Patriots Shock Jets at Home, 37-16: Post-game Breakdown

This one really, really hurts.

The division was there for the taking, and like the Jets of the pre-Rex Ryan era, the Jets just did not take something they were being handed. I hate to pull it out, but it feels like “Same old Jets” applies here.

There are so many things to be frustrated about that it’s hard to know where to begin. All the mistakes seem to blur together into one huge mess of pretty bad football – in our own building, no less. In his post-game press conference, head coach Rex Ryan apologized to Jets fans. He should, after this debacle on national television.

[caption id="attachment_329" align="alignleft" width="184" caption="Plaxico Burress hauls in a catch in the first half. Burress had three receptions for 39 yards. Photo by Julio Cortez // the AP."][/caption]

Let’s start with the opening drive, which was brilliant. Mark Sanchez marched his team right down the field. But like last week against Buffalo, the Jets ended it with no touchdowns. It didn’t even end with points. The Jets didn’t convert on third down and kicker Nick Folk missed a 24-yard field goal. Score some points on that first drive, maybe it’s a different game. Maybe the crowd’s in it, instead of staring in disbelief. For once, the Jets aren’t down right out of the gate. It feels like they’re always down when they start games – last week being a rare exception to that rule.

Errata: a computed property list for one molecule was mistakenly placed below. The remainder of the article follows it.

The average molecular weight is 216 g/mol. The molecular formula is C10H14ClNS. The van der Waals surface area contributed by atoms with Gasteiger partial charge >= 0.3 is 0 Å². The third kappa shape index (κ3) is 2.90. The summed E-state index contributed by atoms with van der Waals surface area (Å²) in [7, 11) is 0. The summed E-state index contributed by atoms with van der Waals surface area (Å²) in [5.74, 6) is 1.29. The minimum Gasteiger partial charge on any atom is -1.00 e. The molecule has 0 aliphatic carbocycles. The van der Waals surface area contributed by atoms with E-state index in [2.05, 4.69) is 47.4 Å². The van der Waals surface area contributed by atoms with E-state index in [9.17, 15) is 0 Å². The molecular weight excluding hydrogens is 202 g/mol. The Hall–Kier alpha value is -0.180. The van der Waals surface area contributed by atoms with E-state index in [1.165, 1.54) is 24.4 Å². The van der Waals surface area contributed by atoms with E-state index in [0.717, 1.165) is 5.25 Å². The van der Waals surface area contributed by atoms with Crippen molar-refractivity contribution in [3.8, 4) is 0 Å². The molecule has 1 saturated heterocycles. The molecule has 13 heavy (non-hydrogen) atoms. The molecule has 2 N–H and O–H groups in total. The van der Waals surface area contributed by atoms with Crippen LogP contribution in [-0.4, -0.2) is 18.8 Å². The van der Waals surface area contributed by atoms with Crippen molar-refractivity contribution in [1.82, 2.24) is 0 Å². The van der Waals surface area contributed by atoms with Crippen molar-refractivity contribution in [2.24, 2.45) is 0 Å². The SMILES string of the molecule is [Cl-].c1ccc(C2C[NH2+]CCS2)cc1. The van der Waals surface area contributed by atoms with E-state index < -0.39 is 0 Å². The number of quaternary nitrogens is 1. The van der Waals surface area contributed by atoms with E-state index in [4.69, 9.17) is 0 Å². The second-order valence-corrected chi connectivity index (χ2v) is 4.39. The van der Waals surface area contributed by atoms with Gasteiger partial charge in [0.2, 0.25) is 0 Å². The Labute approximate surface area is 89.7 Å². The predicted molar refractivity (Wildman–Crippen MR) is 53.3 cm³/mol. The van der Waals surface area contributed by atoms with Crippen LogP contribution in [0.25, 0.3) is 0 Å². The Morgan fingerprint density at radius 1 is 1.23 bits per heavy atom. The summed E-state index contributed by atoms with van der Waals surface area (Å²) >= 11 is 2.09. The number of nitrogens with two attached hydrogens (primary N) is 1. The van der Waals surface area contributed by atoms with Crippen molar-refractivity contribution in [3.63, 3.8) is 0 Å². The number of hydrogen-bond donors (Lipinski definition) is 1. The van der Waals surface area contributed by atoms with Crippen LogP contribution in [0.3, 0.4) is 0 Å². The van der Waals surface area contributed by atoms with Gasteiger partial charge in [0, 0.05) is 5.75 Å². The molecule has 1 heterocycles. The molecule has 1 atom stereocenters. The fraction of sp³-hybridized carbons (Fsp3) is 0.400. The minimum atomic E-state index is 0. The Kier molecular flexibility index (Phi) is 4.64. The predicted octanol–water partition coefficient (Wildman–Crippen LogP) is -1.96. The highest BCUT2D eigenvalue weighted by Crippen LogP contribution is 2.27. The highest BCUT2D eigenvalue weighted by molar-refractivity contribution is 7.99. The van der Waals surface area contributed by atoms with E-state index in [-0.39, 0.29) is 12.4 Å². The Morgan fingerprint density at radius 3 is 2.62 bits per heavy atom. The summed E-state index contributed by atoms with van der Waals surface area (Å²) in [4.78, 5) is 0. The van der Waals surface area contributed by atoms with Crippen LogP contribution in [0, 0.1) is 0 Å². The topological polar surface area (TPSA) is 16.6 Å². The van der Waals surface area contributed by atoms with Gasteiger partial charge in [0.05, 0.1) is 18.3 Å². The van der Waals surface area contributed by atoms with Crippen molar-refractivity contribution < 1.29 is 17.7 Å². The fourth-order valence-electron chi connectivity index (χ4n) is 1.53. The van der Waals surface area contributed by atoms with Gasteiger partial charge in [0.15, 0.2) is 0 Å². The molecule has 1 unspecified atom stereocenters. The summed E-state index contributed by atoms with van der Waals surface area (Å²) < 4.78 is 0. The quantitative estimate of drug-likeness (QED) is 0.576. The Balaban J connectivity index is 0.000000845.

There was the fumble by Joe McKnight on special teams, which Donald Strickland then failed to recover. There was Tom Brady’s fumbled snap, which somehow Mo Wilkerson did not wrestle from Brady’s hands. There were the penalties and the mental mistakes.

There was the blown coverage on defense AND offense. There was Matthew Mulligan completely failing in his role as a blocker and letting Sanchez get sacked at least twice. There was the offensive line’s overall bad game – they struggled with the three man rush and Sanchez was sacked a total of five times and pressured far more often.

There was Sanchez’s uber!failure at time management at the end of the first half (and while this was SO dumb, I don’t think it’s unreasonable to ask your “great defense” to stop the Patriots from going all the way down the field in 1:20, Brady or not, since your defense is supposed to be, you know, great).

There were SO MANY things that the Jets just failed at this game. New York was lucky to be in it by the fourth quarter, which is when they totally lost it, considering all the chances they gave the Patriots.